Justice for our Malayan Tigers
As the country prepared to celebrate 59 years of independence at the end of August, enforcement officers from the Wildlife and National Parks Department executed a series of raids that turned up over a dozen tiger parts - our national icon.
Five raids, in five days, with 12 suspects nabbed and the skins, bones, teeth and claws of tigers seized, is a tremendous effort which the Malaysian Conservation Alliance for Tigers (Mycat) applauds.
As empowering as this enforcement success is, the discovery of so many tiger parts in four of the five premises raided across Kuala Lumpur and Selangor paints a very troubling picture for tigers.
It tells us that poachers are still plundering the jungles to feed the illegal trade. Traffickers are buying and selling parts with little fear of the law. And there is still a sizeable demand for Malaysia’s last 300 critically endangered wild tigers.
That the biggest haul of tiger parts in this series of raids came from seven Vietnamese nationals goes to show that as wild tiger populations dwindle elsewhere, the threat to and demand for Malaysia’s own will only grow.
There must be something more that Malaysia can do to better protect her national icon. This belief, and the loss of six wild tigers - three to poachers and a fourth, pregnant with two cubs, killed on a highway - while we were barely into the first quarter of 2016, drove Mycat to launch its petition for No More Dead Tigers.
The petition’s biggest demand is that the deterrent penalty for illegal tiger possession under the Wildlife Conservation Act 2010 is put to full use - maximum penalties be handed down to the serious criminals involved in depleting our tigers. We have not seen this happen so far.
As the legal cases arising from this most recent series of seizure, as well as those earlier in the year, come before the courts, we are presented with yet more opportunities to send a severe warning to all wildlife criminals, local and foreign.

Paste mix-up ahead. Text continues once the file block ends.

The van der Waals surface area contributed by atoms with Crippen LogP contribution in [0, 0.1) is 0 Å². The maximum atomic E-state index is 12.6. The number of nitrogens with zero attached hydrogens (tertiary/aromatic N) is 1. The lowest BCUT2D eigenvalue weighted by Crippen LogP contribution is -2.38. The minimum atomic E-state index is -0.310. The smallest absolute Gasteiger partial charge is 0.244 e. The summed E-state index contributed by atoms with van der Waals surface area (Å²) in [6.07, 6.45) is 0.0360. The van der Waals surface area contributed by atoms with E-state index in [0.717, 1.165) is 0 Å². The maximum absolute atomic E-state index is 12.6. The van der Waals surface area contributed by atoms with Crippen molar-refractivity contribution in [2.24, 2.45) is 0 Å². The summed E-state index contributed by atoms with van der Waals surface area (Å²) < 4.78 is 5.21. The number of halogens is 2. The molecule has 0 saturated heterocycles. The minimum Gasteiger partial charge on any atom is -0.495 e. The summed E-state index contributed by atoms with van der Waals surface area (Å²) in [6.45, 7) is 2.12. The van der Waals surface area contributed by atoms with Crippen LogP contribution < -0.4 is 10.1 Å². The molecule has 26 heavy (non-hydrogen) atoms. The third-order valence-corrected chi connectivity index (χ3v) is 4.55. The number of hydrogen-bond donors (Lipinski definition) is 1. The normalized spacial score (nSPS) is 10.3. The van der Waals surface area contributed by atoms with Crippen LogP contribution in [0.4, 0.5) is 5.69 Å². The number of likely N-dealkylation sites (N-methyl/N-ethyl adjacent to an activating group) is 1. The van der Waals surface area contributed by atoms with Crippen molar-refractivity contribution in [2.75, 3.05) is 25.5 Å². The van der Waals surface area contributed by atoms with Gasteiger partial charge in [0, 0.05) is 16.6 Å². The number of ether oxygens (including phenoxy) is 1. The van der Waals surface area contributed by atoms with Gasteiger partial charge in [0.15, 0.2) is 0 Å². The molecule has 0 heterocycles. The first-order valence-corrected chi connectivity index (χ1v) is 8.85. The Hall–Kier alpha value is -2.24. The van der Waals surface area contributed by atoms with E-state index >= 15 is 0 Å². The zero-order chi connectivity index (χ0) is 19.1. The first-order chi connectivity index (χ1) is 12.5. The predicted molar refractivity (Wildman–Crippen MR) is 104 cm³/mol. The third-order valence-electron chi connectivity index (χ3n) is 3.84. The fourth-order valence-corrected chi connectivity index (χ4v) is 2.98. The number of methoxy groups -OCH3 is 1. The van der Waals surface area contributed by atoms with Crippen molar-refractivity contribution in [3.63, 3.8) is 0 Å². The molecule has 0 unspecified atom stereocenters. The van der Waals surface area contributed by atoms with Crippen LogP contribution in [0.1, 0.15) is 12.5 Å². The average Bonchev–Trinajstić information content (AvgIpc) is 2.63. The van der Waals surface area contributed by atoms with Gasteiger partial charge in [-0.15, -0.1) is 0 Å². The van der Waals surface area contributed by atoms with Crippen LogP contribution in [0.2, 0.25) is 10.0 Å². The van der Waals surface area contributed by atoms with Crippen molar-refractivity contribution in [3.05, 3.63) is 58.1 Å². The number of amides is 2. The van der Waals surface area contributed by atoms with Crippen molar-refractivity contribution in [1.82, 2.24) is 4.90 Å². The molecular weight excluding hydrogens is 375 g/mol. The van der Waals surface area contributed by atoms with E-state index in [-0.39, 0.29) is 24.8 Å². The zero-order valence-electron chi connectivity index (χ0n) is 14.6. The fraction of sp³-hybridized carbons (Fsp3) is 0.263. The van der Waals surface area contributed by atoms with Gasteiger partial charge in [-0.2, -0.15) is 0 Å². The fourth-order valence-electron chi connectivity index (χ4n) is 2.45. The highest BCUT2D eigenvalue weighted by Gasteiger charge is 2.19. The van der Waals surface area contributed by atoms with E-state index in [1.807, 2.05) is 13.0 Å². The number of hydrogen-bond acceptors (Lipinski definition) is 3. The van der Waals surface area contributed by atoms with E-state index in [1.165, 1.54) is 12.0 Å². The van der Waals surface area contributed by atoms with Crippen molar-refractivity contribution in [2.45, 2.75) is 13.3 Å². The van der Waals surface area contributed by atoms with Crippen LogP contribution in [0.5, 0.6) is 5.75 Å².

What is the point of maximum fines of RM500,000 and a jail term of up to five years if they aren't used to scare poachers and traffickers out of this shadowy business? What are we saying to poachers and traffickers with just a slap on the wrist? Look, Malaysia is the easiest place to get tigers in the world?
Huge amounts of effort, time and resources, not to mention risk, are invested into investigations, intelligence gathering and case preparation to fight wildlife trade, for the identification and to dismantle criminal networks, and to better protect tigers and their habitats - this effort should not be undermined, dissolving hope just a little bit more when minimum sentences are handed down.
Malayan Tigers could do with more hope, a great deal more justice, and being uniquely Malaysian, should enjoy freedom in its one and only home - freedom from the tyranny of poachers, traffickers and tiger part consumers.
MYCAT is an alliance of the Malaysian Nature Society, Traffic, Wildlife Conservation Society-Malaysia Programme and WWF-Malaysia.